January 03,2000

Roth Statement on GAO Report: IRS Seizures

WASHINGTON -- Senate Finance Committee Chairman William V. Roth, Jr. (R-DE) today released the following statement on the General Accounting Office's report on IRS seizures. The report was requested by the Finance Committee as part of the Committee's oversight of the implementation of the Internal Revenue Reform and Restructuring Act of 1998.

"It has been over a year since Congress, with near unanimous support, passed the Internal Revenue Reform and Restructuring Act of 1998. Oversight hearings conducted by the Senate Finance Committee, which included testimony from taxpayers, agency employees, and practitioners, as well as reports from the General Accounting Office and the IRS itself, demonstrated that change was needed within the powerful agency that for too many years had largely gone unmonitored by Capitol Hill.

"Witnesses and documentary evidence showed how agency employees were pushed through the use of goals, quotas, and statistics to conduct and even inflate audits and to execute liens, levies, and seizures against taxpayers in collection processes that many times were carried out incorrectly and without adequate oversight.

"The hearings made it clear that a reform effort was needed -- one that balanced the responsibility of the IRS to collect and protect the federal revenue with the rights of taxpayers and agency employees to be free from heavy-handed and abusive practices that had become all too familiar.

"The IRS Reform and Restructuring Act opened a new era. Important changes would be made within the agency. A new Commissioner, Charles O. Rossotti, was appointed, promising that the law would be implemented as Congress intended. The IRS would still have the authority and tools necessary to perform its duties, but taxpayers would have common-sense protections like due process in the collections process, and be free from being targets of an agency driven by goals, quotas, and statistics.

"Commissioner Rossotti and I both warned that real change within the agency would not be immediate. Almost half a century of institutionalized behavior was being modified, and Congressional efforts -- as well as Commissioner Rossotti's best managerial directives -- would be met by resistance in certain quarters. But as Chairman of the Senate Finance Committee, I promised to continue Congressional oversight to assure that the new law was carried out as Congress intended.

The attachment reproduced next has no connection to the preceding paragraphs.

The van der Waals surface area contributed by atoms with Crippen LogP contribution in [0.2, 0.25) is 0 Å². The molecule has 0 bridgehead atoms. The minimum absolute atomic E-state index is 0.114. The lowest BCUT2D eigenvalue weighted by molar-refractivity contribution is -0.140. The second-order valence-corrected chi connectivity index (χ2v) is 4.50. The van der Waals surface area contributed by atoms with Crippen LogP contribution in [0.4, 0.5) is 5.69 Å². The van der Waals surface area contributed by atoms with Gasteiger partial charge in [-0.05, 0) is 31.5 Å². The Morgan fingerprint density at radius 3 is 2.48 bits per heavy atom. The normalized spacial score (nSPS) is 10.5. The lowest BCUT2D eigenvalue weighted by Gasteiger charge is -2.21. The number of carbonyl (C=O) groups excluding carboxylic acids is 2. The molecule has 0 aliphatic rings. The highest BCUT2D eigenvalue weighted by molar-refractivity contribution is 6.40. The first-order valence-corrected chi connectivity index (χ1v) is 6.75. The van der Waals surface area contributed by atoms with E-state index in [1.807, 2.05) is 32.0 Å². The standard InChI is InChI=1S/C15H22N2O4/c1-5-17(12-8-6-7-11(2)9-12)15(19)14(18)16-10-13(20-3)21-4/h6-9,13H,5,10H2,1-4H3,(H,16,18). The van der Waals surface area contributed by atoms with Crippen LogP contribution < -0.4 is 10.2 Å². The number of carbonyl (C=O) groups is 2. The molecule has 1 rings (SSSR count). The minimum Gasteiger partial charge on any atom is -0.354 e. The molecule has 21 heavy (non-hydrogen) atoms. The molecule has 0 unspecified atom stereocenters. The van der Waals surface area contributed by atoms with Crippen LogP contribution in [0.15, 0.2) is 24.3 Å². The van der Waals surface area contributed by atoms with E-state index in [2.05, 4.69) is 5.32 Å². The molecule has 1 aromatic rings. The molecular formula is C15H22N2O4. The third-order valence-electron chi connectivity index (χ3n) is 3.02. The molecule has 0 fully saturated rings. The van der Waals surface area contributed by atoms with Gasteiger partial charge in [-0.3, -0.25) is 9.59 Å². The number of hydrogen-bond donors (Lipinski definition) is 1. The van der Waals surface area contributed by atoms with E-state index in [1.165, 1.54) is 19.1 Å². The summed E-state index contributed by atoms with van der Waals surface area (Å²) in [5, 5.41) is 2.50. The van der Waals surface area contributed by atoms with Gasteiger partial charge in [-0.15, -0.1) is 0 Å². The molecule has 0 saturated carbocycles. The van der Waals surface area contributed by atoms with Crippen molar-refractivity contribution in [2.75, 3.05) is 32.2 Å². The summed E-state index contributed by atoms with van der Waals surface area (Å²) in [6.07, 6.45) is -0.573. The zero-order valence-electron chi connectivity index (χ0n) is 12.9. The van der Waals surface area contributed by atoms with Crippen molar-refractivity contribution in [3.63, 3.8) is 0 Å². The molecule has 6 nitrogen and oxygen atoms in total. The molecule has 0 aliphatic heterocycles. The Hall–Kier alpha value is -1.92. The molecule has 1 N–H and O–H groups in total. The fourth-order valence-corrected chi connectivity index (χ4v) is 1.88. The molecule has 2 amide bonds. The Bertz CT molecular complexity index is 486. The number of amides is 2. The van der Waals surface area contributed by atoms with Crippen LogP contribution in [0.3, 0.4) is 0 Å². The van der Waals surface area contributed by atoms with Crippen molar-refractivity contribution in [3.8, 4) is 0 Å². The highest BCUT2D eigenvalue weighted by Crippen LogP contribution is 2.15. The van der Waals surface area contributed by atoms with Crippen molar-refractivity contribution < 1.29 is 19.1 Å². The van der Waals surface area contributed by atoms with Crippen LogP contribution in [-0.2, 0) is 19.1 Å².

"The GAO report being released today is an important step in that oversight effort. It shows where we are in the reform effort, demonstrating that while important changes seem to be taking effect, much remains to be done. For example, the GAO concludes that the IRS's use of seizure authority continues to produce mixed results in terms of targeting the most noncompliant taxpayers, is questionable in some cases, and is difficult to appropriately monitor because of woefully inadequate documentation.

"Among other things, the GAO concludes that while seizures are generally targeted to more noncompliant taxpayers, they are not conducted on a uniform basis. For example, taxpayers in Boston are 17 times more likely to have their property seized by the IRS than taxpayers in San Jose. For business taxpayers, the GAO found that the likelihood of seizure may be 14 times greater in one district than in another.

"The report also confirms pre-Restructuring Act examples of disproportionate seizures, the IRS's unwillingness to work with taxpayers, superficial investigation work, little advance warning provided to taxpayers, seizure of everything owned by the taxpayer, IRS sale of assets with uncertain value, and assets that are questionably sold by the officers who seize them.

"The taxpayer protections established by the Restructuring Act and the GAO's recommendations should help remedy these concerns, just as they should also help remedy weaknesses that the GAO found in a number of instances where the IRS did not follow basic notification requirements or the revenue officer's files did not document adherence to basic taxpayer protection requirements.

"Once assets were seized, the GAO found many weaknesses in how the IRS controlled the assets. The process did not provide IRS management with adequate information to oversee the process. In addition, there was little assurance that seized assets were marketed and sold for the maximum price possible. GAO found that a little more than half (51%) of the sales of seized assets were not competitive because there was only one bidder, and only 42% of sales were for more than the minimum bid price. The report includes egregious examples of seized property being sold for ridiculous prices with little benefit to the IRS or to the taxpayer.

"While the GAO report confirms many of the weaknesses documented during Congressional hearings and demonstrates how some persist despite the new law, I remain optimistic that positive change is taking hold within the agency. Commissioner Rossotti suggested that reform would take the better part of ten years.

"The report notes that the IRS seizure program is 'in a period of transition while it adapts to Restructuring Act requirements for providing greater taxpayer protections.' I anticipate, as the GAO suggests, that a rebound seems consistent with its analysis. Our reform efforts will continue to take root."